Canada’s Barrick Gold (TSX:ABX)(NYSE:GOLD), the world’s second-largest producer of the precious metal, said Wednesday it had pinned down assets worth about $1.5 billion that it intends to sell through next year, adding it also remains open to acquiring new projects.
President and chief executive officer, Mark Bristow, said Barrick would offload the unwanted assets once they are optimized enough to create adequate value for shareholders.
The goal is for the sale process to be well advanced by mid-2020, the executive added.
BMO Capital Markets analyst Andrew Kaip, estimates 13 to be the total number of assets, accounting for 750,000 ounces of gold and 400 million pounds of copper production that the new Barrick is likely to put on the chopping block.
Kaip believes the largest potential deal would be Barrick’s Lumwana copper mine in Zambia, which could fetch as much as $1.3 billion.
The merged mining company may also sell its 50% stake in Chile’s Zaldivar mine and Randgold’s Tongon, Massawa and Morila assets.
Bristow’s comments came as Barrick reported a first-quarter profit of $111 million for the January-March period, or six cents per share, about 33% below the nine cents per share analysts on average had expected.
The figure is also down from a profit of $158 million, or 14 cents per share, in the same quarter last year.
The Toronto-based miner, which keeps its books in U.S. dollars, said quarter on quarter comparisons were skewed by the recent and touted merge with Randgold at the start of the year.
Revenue, in fact, totalled $2.09 billion, up from $1.79 billion in the same quarter of 2018, while January-March gold production was up 8% to 1.367 million ounces from 1.049 million in the first quarter last year and 1.262 million in the fourth quarter.
The company also announced a dividend of 4 cents per share payable on June 17 to shareholders of record at the close of business on May 31.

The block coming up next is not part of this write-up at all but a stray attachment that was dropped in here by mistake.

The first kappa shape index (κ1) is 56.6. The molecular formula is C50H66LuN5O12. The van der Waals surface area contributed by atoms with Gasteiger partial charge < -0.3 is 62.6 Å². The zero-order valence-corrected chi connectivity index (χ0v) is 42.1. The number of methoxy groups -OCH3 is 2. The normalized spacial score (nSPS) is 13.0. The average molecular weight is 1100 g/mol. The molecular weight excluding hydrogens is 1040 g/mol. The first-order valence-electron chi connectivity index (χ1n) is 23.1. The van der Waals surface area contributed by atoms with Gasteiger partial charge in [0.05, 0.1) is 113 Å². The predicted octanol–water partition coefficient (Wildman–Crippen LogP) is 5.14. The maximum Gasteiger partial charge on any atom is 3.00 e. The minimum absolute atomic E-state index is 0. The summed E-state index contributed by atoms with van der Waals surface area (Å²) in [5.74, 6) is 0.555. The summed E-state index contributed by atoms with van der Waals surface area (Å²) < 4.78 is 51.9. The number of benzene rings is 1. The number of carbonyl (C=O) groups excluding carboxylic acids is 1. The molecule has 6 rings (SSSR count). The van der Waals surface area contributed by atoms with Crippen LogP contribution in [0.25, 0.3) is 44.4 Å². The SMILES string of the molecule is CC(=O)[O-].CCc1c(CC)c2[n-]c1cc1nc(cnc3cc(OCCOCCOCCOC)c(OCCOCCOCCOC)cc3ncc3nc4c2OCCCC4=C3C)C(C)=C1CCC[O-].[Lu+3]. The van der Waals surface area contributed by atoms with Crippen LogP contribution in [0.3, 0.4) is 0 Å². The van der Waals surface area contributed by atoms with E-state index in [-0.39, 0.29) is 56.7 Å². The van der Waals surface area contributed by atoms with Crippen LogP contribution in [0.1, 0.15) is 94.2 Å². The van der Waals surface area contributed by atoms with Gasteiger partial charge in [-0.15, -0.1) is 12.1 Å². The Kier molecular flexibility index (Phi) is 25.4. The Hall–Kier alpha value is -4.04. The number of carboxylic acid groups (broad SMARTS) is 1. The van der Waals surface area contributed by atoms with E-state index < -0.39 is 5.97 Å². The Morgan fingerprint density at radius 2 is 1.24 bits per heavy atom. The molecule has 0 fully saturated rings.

Officials said this was in line with the commitment the company made when the $18.3 billion merger with Randgold was first mentioned last year.
“We have gone a long way towards integrating the organizations, streamlining the processes and ensuring that all the sites have the geological, operational and technical capability to meet their business objectives,” Bristow said in the statement.
“We’re also well advanced in establishing our new joint venture with Newmont, which has been named Nevada Gold Mines. The organizational structures are being finalized and we’re working together with Newmont to realize the synergies and cost-reduction opportunities offered by the joint venture, which is scheduled for completion by the end of the second quarter.”
Since becoming Barrick’s new leader this year, Bristow’s biggest headache has been the company’s majority-owned African subsidiary, Acacia Mining (LON:ACA). The unit has been embroiled in a battle with Tanzania since 2017, when the country’s government banned exports of unprocessed metal and slapped it with a $190 billion tax bill— equal to almost two centuries worth of revenue.
The relationship between Barrick and its 64%-owned Acacia has been strained and progress moving an agreement forward has been almost impossible, Bristow said on Wednesday.
“It’s a tragedy,” he told Bloomberg. “We’re dealing with a complete breakdown of relationships.”